What to do: Place a chair on each side of your body. Kneel on your right knee and place your left leg in front of you with your left foot flat on the ground and your left knee bent 90 degrees. Place the palm of each hand on the seat of each chair. Next, tilt your torso to the left. While maintaining this tilt, rotate your torso to the right.

*These stretches should not be performed by pregnant women or people with bone cancer, acute pain or recent muscle tears or strains.

Lift your chest and tuck your chin to your chest. Clench your buttocks to press your right hip forward. To avoid arching your back, contract your abdominal muscles.

Finally, while pressing your right foot downward, imagine that you're dragging your right knee forward and contract the muscles you would use to do this. You should feel a deep stretch in the front of your right hip. Hold for 20 seconds, keeping your buttocks firmly contracted. Relax for 10 seconds, then hold for 30 seconds more. Switch legs and repeat on the other side.

  • Shrug muscle stretch. This stretch affects the trapezius muscle, which runs from the lower back to the outer shoulder and base of the skull. The stretch can help relieve neck stiffness, which is often due to a tight trapezius.

What to do: While seated or standing, hold your right arm five inches out from your hip,

elbow straight. Bend your wrist slightly behind your body and drop your chin to your chest. Rotate your chin to the right about 30 degrees, and hold it there while you tilt the upper part of your head to the left. Press your right shoulder down hard, away from your ear and hold for 20 seconds. You should feel a stretch from the back of your head to the outer edge of your right shoulder. Rest for 10 seconds, then hold for 30 seconds more. Repeat on the left side.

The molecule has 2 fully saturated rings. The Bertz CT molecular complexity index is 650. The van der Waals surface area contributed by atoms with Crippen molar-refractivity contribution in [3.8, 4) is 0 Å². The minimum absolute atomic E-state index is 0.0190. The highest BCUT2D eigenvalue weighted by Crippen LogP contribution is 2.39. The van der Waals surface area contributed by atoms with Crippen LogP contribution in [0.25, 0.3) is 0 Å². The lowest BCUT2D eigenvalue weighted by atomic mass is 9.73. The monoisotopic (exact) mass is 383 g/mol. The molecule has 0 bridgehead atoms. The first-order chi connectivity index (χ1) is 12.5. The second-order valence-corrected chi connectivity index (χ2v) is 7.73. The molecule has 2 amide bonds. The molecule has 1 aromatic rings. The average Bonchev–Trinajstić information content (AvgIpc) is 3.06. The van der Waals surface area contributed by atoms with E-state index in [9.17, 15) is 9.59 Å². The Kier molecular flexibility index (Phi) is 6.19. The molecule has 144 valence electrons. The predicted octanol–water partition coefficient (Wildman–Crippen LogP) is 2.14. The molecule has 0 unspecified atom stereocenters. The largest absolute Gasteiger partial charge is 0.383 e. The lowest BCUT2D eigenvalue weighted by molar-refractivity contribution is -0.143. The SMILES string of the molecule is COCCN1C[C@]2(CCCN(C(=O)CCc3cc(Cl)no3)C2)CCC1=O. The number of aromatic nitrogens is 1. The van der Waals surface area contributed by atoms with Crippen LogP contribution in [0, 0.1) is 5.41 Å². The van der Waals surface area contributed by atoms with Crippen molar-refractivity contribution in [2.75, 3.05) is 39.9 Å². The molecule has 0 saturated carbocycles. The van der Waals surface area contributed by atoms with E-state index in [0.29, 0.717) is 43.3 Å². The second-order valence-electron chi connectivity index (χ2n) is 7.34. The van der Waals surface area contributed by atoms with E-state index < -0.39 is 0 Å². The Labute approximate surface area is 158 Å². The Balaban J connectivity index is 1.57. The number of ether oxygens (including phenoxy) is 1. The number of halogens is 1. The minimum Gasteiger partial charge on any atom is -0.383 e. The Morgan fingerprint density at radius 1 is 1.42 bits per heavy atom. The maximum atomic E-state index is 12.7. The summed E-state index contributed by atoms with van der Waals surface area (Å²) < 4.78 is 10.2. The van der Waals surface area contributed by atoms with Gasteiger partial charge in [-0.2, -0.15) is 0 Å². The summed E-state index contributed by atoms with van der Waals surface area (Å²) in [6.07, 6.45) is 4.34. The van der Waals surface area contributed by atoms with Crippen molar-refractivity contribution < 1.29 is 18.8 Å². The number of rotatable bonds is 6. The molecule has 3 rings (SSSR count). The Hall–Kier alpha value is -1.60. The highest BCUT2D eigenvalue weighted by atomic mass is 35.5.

• Biceps stretch. This stretch helps with a range of problems, including shoulder pain, tennis elbow and golfer's elbow. It also strengthens muscles in the mid-back, which helps improve posture. For this stretch, you'll need a chair and a low table.

What to do: Place the chair back against the table and sit with your feet flat on the floor. Put

both arms on the table behind you with the backs of your hands facing down. Pull both shoulders backward and lift your chest. Next, walk both feet slightly left-ward so your torso is rotated to the left. Straighten your right elbow and bend your right wrist up, touching the fingers and thumb of your right hand together in a point (your left hand should remain flat on the table).

Next, tilt your head to the left, and rotate it to the left so that the right side of your neck feels a stretch. Then drop your chin to your left collarbone. It should feel like a strap is being pulled from the top front of your shoulder to your elbow. Hold for 20 seconds. Rest for 10 seconds, then hold for 30 seconds more. Switch sides and repeat.